After two weeks in North Dakota, we are starting to learn our way around. As with any new place, this one has its quirks. We are quick learners and like to explore, but sometimes all the newness at once can be overwhelming. So far we have explored grocery stores.
Two weeks in we have been to three different grocery stores. We went to the first one after just a couple of days on the job. We were out of milk and bread, so we didn’t need to do a big grocery run but we did need some basics. The closest grocery store is in Fairview, Montana, about 10 miles from the Fort: Neu’s SuperValu. Fairview has fewer than 1,000 residents, but it is a nice little town with a town park and a community swimming pool. There are a couple of bars, a really good pizza place (we’ve heard) and the SuperValu.
Neu’s SuperValu is either a very large convenience store or a very small grocery store. The aisles are narrow and everything is very crowded together but they had a nice variety of stuff. The ready-made food section was especially good with dinners made from scratch in the kitchen. The bakery also had a surprising selection of stuff that looked yummy. Tom and I went between work and supper, so that probably wasn’t the best time to go because everything looked really good. They even have a decent produce section. The only ding for Neu’s was the prices. Because it is the only place to get groceries in a little town, the prices were a little high. But we appreciated the convenience and the proximity.
The second of the grocery stores is Albertson’s in Williston, North Dakota. Williston is an oil-boom town that jumped from 15,000 residents in 2010 to 30,000 residents by 2020. Because of this quick growth there is lots of new in Williston. It is the closest good-sized city and we will probably go there for most of the things we need. It has a Walmart, a Menard’s, movie theaters, and many restaurants. Williston is 25 miles from the Fort.
We shopped at Albertson’s when we worked at Death Valley so we knew we could find most of what we need in groceries there. Unfortunately they don’t have our low-sodium deli meats, but they had everything else on our list. Albertson’s is a normal grocery store with a decent produce section and decent bakery. We got some brookies that were very good. The store seemed a little crowded, like it used to carry less stuff but had crammed more in the store when the town boomed. The aisles were narrow, but we found everything on our list except for the low-sodium meats.
The third grocery store is Reynold’s in Sidney, Montana. Most of our rangers live in Sidney so they are always talking up their town. In their view Williston is grimy and crime-ridden. Sidney is a typical small county seat with about 5,000 residents. There is a wide Main Street with a nice selection of restaurants and stores. Sidney is 20 miles from the Fort.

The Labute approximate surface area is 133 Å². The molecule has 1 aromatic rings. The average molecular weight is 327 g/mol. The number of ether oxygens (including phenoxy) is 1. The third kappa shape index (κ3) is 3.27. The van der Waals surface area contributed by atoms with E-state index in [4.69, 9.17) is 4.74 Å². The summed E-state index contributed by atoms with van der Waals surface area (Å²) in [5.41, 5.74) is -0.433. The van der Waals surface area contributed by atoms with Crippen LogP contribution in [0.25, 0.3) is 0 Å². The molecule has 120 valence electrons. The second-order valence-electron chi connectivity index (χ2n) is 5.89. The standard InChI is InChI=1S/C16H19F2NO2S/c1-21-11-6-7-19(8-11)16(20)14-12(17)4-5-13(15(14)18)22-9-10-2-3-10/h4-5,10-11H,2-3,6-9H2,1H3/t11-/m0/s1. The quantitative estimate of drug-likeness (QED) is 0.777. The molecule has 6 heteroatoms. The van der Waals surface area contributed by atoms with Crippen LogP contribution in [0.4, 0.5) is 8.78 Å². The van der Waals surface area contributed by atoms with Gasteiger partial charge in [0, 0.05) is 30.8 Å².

Reynold’s Market is in a new shopping center on the north side of town. The building is large and the store is very clean with wide aisles and a spacious feel. The rangers kept telling us it has the best produce, and they are probably right. Reynold’s also sells a lower-sodium turkey breast that isn’t as low as Boar’s Head but is better than nothing. The prices are a little higher than Albertson’s, but if we lived in Sidney we would definitely shop there all the time. We couldn’t find all the items on our list but we found enough to get us through the week.
After trying all three grocery stores, Tom and I agreed that we will probably alternate between Albertson’s and Reynold’s. We could get most, but not all, of the items we wanted at each grocery store and the other store had the remainder of the items. Now that we know what each has we can stock up in what the other lacks.
The final important item for being at home in an area is a laundromat. Most parks provide laundry, but Fort Union does not have a community laundry. There is a washer and dryer in the seasonal rangers’ housing, but we had to get permission to use that. So, the first week, Tom and I headed to Bubba’s Bubbles in Williston to do laundry. The advantage to going to a laundromat is getting all your laundry done at once. I did the equivalent of three loads of laundry in 1.5 hours. The disadvantage is, of course, the price. It cost me $14.
Bubba’s Bubbles was clean and cheery looking. We went on a Tuesday morning and it wasn’t very busy. There were plenty of machines in lots of different sizes. Prominently displayed on half of them was the sign “No Oilfield or muddy clothing in this machine.” The other half of the machines had a sign that said “Greasers.” Because Williston is an oil-boom town, the laundromat made provisions for washing oilfield and non-oilfield clothing. I, of course, chose the non-oilfield washers and dryers, although there are times Tom’s blacksmithing clothes could qualify. There was a Magnum washing machine that took my three loads of laundry in one batch. All three loads also fit in one dryer.
We have since gotten permission to use the washer and dryer in seasonal housing but we can only use it Tuesday and Wednesday during the day when one of the rangers is present. We may be heading back to the laundromat just for the ease of use.
Tom and I are gradually getting acclimated to our new state. We are enjoying learning about the area and exploring. Now that we have taken care of the necessities, we can branch further afield.